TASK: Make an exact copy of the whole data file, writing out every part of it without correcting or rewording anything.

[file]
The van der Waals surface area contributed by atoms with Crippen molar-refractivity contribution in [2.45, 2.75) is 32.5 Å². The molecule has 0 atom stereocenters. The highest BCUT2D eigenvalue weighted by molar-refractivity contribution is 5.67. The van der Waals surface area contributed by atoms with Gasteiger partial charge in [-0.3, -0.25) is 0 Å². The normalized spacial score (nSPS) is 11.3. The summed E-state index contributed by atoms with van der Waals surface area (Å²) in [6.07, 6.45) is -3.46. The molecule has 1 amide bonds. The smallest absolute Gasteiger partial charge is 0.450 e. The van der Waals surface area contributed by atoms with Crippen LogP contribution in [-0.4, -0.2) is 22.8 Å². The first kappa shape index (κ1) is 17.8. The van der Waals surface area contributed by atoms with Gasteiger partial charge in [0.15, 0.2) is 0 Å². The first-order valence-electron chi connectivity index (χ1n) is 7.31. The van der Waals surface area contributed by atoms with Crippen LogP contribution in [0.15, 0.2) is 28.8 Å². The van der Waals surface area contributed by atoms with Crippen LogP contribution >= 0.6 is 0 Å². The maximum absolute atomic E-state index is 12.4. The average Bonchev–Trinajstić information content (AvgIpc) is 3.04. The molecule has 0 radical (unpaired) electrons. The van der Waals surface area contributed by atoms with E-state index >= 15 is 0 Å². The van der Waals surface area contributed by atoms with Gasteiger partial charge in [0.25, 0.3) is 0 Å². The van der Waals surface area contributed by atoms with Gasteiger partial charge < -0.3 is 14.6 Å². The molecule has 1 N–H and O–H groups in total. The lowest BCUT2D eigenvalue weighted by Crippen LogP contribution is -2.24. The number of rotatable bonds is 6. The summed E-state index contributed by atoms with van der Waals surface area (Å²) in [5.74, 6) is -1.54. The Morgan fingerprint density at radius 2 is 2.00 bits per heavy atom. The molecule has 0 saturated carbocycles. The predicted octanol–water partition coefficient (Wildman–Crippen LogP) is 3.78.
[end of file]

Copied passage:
The van der Waals surface area contributed by atoms with Crippen molar-refractivity contribution in [2.45, 2.75) is 32.5 Å². The molecule has 0 atom stereocenters. The highest BCUT2D eigenvalue weighted by molar-refractivity contribution is 5.67. The van der Waals surface area contributed by atoms with Gasteiger partial charge in [-0.3, -0.25) is 0 Å². The normalized spacial score (nSPS) is 11.3. The summed E-state index contributed by atoms with van der Waals surface area (Å²) in [6.07, 6.45) is -3.46. The molecule has 1 amide bonds. The smallest absolute Gasteiger partial charge is 0.450 e. The van der Waals surface area contributed by atoms with Crippen LogP contribution in [-0.4, -0.2) is 22.8 Å². The first kappa shape index (κ1) is 17.8. The van der Waals surface area contributed by atoms with Gasteiger partial charge in [0.15, 0.2) is 0 Å². The first-order valence-electron chi connectivity index (χ1n) is 7.31. The van der Waals surface area contributed by atoms with Crippen LogP contribution in [0.15, 0.2) is 28.8 Å². The van der Waals surface area contributed by atoms with Crippen LogP contribution >= 0.6 is 0 Å². The maximum absolute atomic E-state index is 12.4. The average Bonchev–Trinajstić information content (AvgIpc) is 3.04. The molecule has 0 radical (unpaired) electrons. The van der Waals surface area contributed by atoms with E-state index >= 15 is 0 Å². The van der Waals surface area contributed by atoms with Gasteiger partial charge in [0.25, 0.3) is 0 Å². The van der Waals surface area contributed by atoms with Gasteiger partial charge < -0.3 is 14.6 Å². The molecule has 1 N–H and O–H groups in total. The lowest BCUT2D eigenvalue weighted by Crippen LogP contribution is -2.24. The number of rotatable bonds is 6. The summed E-state index contributed by atoms with van der Waals surface area (Å²) in [5.74, 6) is -1.54. The Morgan fingerprint density at radius 2 is 2.00 bits per heavy atom. The molecule has 0 saturated carbocycles. The predicted octanol–water partition coefficient (Wildman–Crippen LogP) is 3.78.